Reliable wireless connection of remote water supply stations to the control center


Ober-Mörlen elevated tank  

The deep wells are controlled from the Ober-Mörlen elevated tank

  • The municipality of Ober-Mörlen, which borders the Hochtaunuskreis district, supplies connected consumers primarily from its own groundwater supply.
  • The substations are largely controlled via a remote control network whose cables have become deteriorated over time.
  • Hence the Radioline wireless system now being used to reliably connect remote structures to the control system.
  • The wireless path has provided stable operation since the very first day, prompting the system integrator to also use Radioline in other projects.

Customer profile

View of the municipality of Ober-Mörlen  

The municipality of Ober-Mörlen borders the Hochtaunuskreis district

Situated around 35 kilometers north of Frankfurt/Main, the 5800 or so inhabitants of Ober-Mörlen are largely supplied from the municipality's own groundwater supply.

The supply network covers approximately 60 kilometers and is designed to deliver 250,000 cubic meters per year.


Overview of the wireless network  

The wireless network comprises two elevated tanks and three deep well systems

The wells, elevated tanks, and pumping stations were previously connected via permanent lines to the central control room situated in the town hall and monitored from there. Over the years, the deteriorated permanent lines have been gradually replaced by GSM/GPRS modems.

However, if the mobile network were to go down, none of the stations would still be within reach. In such an event, the entire water supply would collapse, as the elevated tank controllers would no longer be able to control the pumps of the deep wells autonomously. For this reason, the municipality decided to set up a parallel wireless network which is operated independently of a provider.

The nature of the decision was due to the fact that there were limited options for connecting the substations. The available budget meant that it was not possible to repair or install new underground cables, as the typical costs for this were up to 100 euros per meter. The individual remote structures therefore needed to be networked with the respective elevated tank via radio link.


Radioline modules in the control cabinet  

2.4 GHz and 868 MHz devices are used to set up the wireless network

First of all, the Wireless Team from Phoenix Contact examined the wireless coverage on a computer in the office. This provided an initial impression about the practicability of a wireless path. Next, the reliable functionality of the wireless paths deemed to be critical was verified by an on-site test. The municipality uses 2.4 GHz modules to connect two deep wells to the nearby elevated tank. By line of sight, the distance between the stations is 700 meters. There is also another wireless network that has been implemented with 868 MHz devices, as there are several obstacles between the remote stations which are better overcome by the lower frequency range. As a result, the third deep well located roughly 700 meters away and situated behind a hill can be directly connected to the other elevated tank.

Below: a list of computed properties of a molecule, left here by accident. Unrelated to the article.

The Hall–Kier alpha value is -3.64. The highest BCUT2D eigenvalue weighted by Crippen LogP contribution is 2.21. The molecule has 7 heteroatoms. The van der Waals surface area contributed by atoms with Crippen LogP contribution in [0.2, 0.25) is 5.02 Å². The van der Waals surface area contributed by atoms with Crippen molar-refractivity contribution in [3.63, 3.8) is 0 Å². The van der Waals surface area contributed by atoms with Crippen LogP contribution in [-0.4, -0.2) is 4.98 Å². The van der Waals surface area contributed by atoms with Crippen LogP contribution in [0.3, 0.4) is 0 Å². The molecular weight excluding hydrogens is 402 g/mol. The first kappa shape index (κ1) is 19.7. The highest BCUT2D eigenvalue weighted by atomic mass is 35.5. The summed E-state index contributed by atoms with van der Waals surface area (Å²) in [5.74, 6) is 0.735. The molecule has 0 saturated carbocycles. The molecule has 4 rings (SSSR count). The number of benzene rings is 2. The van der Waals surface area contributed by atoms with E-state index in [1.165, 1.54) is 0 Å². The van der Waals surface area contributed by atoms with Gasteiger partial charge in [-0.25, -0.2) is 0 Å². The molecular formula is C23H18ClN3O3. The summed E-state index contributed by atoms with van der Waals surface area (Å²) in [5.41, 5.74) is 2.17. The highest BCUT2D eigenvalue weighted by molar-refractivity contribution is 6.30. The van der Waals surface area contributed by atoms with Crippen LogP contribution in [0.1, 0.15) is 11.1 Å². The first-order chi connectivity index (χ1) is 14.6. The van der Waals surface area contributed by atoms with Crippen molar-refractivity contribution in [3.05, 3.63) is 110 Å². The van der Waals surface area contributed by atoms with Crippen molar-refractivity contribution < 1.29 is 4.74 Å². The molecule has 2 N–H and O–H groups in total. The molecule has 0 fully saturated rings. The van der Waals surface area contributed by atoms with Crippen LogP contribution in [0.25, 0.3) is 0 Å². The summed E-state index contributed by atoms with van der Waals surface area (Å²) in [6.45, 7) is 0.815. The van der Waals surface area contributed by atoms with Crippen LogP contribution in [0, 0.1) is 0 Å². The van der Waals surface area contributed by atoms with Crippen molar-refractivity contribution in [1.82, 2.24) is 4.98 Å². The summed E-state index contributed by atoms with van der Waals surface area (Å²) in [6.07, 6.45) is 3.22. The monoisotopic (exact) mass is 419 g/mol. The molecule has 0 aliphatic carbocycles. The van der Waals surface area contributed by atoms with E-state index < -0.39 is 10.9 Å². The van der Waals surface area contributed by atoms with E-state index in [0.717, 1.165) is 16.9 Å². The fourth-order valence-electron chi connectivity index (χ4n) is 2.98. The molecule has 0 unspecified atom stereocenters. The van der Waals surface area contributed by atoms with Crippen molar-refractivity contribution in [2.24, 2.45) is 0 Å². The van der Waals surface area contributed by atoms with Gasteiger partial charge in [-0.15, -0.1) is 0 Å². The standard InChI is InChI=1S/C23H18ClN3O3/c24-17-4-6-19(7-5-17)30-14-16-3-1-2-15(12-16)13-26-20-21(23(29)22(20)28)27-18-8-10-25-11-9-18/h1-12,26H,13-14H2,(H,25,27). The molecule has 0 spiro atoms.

A pumping station over 2.7 kilometers away could not be directly networked with the elevated tank, as the difference in height between the two stations is approximately 100 meters. Furthermore, the attenuation caused by the hill and trees is too high even for the 868 MHz modules. A transmission station situated up on the hill is therefore used as a repeater. From here, an optimum wireless connection can be established to both the elevated tank and the pumping station.

The wireless components transmit the predominantly digital signals from the substations to the elevated tank controllers, which then process the signals. Among other things, error and alarm messages are reported and flow rates and levels are recorded and analyzed. Based on this information, the pumps are activated as and when necessary to pump water so as to fill the elevated tanks. The computers in the control room access the elevated tank controllers via GSM/GPRS modems and indicate the respective operating state. In addition, they document inflow and outflow, and perform statistical evaluations of the water-pumping operations. In the event of a fault in the substations, the system notifies the on-call team.


Project team responsible for implementing the wireless solution  

The Radioline wireless system impressed Steffen Rehde and Karlheinz König, as well as Thomas Pfeiffer (from left to right)

“Based on our positive experience with the Radioline system and the great service we received, we will be using wireless systems from Phoenix Contact more frequently in future,” concludes Thomas Pfeiffer, Managing Director of Pfeiffer Electronic GmbH, responsible for the automation project.

As Karlheinz König, who used to supervise the Ober-Mörlen waterworks, adds: “The wireless paths ensure stable operation and have not failed even once since the very first day.” Radioline thus provides an easy, flexible, and robust solution. Along with distributing the signals from up to 250 stations by simply turning the thumbwheel, this is achieved through software-free startup, extension, and replacement of modules in the wireless network.


C6 The Exchange
Calmount Park
Dublin 12
D12 XE18

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